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Ethical evaluation Timo Nevalainen University of Eastern Finland.

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Presentation on theme: "Ethical evaluation Timo Nevalainen University of Eastern Finland."— Presentation transcript:

1 Ethical evaluation Timo Nevalainen University of Eastern Finland

2 Ethics? to do good not to do bad Is it worth it? Does it hurt?

3 Interests groups Abolition No restrictions Scientists Animal welfare Patient groups

4 Tools for assessment? Science community well meaning ethical purpose well meaning ethical purpose how to balance purpose with cost how to balance purpose with costPhilosophies animal rights, utilitarism animal rights, utilitarism at project level of little help at project level of little helpLaw

5 Law, science & ethics excellence Harmonization

6 Council of Europe (CoE) Convention Revision of Appendix A CoE working groups CoE working groups species specific documents species specific documents general, rodents, rabbit, dogs, cats, primates, fish and farm animals enrichment and group housing enrichment and group housing mandatory unless there is a veterinary or scientific reason not to

7 European Science Foundation Use of Animals in Research (2001)..animal use should be subjected to independent expert review..animal use should be subjected to independent expert review.. both scientific and animal welfare considerations.. both scientific and animal welfare considerations.. weighing of the likely benefit and likely animal suffering …an essential part of the review process.. weighing of the likely benefit and likely animal suffering …an essential part of the review process

8 Report on Directive 86/609 … s (2001/2259(INI)) by Committee on the Environment, Public Health and Consumer Policy must be able clearly to substantiate and justify the purpose … the experiments will be of benefit to animals or humans must be able clearly to substantiate and justify the purpose … the experiments will be of benefit to animals or humans an ethical and animal-welfare assessment must be carried setting limits to the level of stress to which the animals may be subjected an ethical and animal-welfare assessment must be carried setting limits to the level of stress to which the animals may be subjected should include a cost/benefit analysis should include a cost/benefit analysis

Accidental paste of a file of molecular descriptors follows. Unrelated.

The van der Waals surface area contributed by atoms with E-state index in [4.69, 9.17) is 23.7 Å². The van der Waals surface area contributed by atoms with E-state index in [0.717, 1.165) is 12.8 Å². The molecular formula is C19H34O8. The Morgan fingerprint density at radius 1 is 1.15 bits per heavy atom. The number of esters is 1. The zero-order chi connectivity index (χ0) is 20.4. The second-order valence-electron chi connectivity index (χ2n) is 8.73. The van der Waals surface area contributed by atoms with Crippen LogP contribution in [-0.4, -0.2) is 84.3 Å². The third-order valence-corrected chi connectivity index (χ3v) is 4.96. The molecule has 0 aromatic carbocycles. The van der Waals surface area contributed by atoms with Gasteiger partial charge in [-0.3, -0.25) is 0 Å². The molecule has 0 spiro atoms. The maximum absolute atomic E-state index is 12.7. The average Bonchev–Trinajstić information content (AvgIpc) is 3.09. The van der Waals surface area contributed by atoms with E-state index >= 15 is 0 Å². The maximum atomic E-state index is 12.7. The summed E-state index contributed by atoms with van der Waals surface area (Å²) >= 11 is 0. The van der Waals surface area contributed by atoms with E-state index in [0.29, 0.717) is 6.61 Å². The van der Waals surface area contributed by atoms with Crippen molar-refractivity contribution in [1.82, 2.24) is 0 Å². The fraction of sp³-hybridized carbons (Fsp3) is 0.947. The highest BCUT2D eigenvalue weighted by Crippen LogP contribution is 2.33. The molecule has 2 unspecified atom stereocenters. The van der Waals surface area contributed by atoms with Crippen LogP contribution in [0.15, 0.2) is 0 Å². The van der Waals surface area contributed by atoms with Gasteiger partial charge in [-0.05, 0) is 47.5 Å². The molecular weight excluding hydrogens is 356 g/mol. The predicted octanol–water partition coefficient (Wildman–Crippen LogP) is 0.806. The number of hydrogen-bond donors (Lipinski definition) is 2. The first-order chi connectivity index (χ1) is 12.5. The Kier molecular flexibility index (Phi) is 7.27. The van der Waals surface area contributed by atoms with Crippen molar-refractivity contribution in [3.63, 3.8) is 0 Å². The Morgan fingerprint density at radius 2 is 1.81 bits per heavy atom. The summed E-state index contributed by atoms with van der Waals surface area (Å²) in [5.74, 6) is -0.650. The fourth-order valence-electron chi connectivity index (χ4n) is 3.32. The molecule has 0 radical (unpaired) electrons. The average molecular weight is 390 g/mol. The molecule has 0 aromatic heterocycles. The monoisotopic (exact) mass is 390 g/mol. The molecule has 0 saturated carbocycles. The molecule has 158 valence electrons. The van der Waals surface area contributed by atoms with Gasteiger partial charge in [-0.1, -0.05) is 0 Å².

9 Revision of the Directive Experts meet in Brussels Four groups Scope, the 3Rs, Central Database Scope, the 3Rs, Central Database Authorisation Authorisation Ethical review Ethical review Cost-benefit analysis and severity classification Cost-benefit analysis and severity classification

10 Cost-benefit Benefit Cost Benefit Cost

11 Can a proper cost-benefit analysis be made? A cost-benefit analysis = An ethical judgement A cost-benefit analysis = An ethical judgement Basis: weight suffering of the experimental animals against fulfilling human needs

12 Why is Cost-Benefit difficult? 1.Different scientific viewpoints 2.Conflicting daily experiences 3.Different (moral) viewpoints 4.Considerable political charge

13 Practical Ethics Ethics Committees Do we have to know ? Do we have to know ? basic research applied research Project review Project review cost-benefit analysis probability to get valid, reliable results

14 Breakdown of costs and benefits Both should be assessed Relative weight of elements? How to use? Scoring systems Scoring systems Identification of problem areas Identification of problem areas Item(s) to be improved Item(s) to be improved Thought assistance Thought assistance

15 Porters scoring A. Purpose of study B. Probability for reaching the purpose C. Species D. Anticipated pain E. Duration of pain F. Duration of exp G. Number of animals H. Animal care Scoring 1-5 Points C-H max 30 limit 15 Points A-H max 40 limit 22 Ref: Nature 356: , 1992

16 Porter / Research A. Aim of the experiment 1 = alleviation of substantial human ior animal pain 1 = alleviation of substantial human ior animal pain 3 = clear benefit to human or non-human health or welfare 3 = clear benefit to human or non-human health or welfare 5 = advancement of knowledge 5 = advancement of knowledge B. Realistic potential to achieve goals 1 = excellent 1 = excellent 5 = very limited or cannot be assessed 5 = very limited or cannot be assessed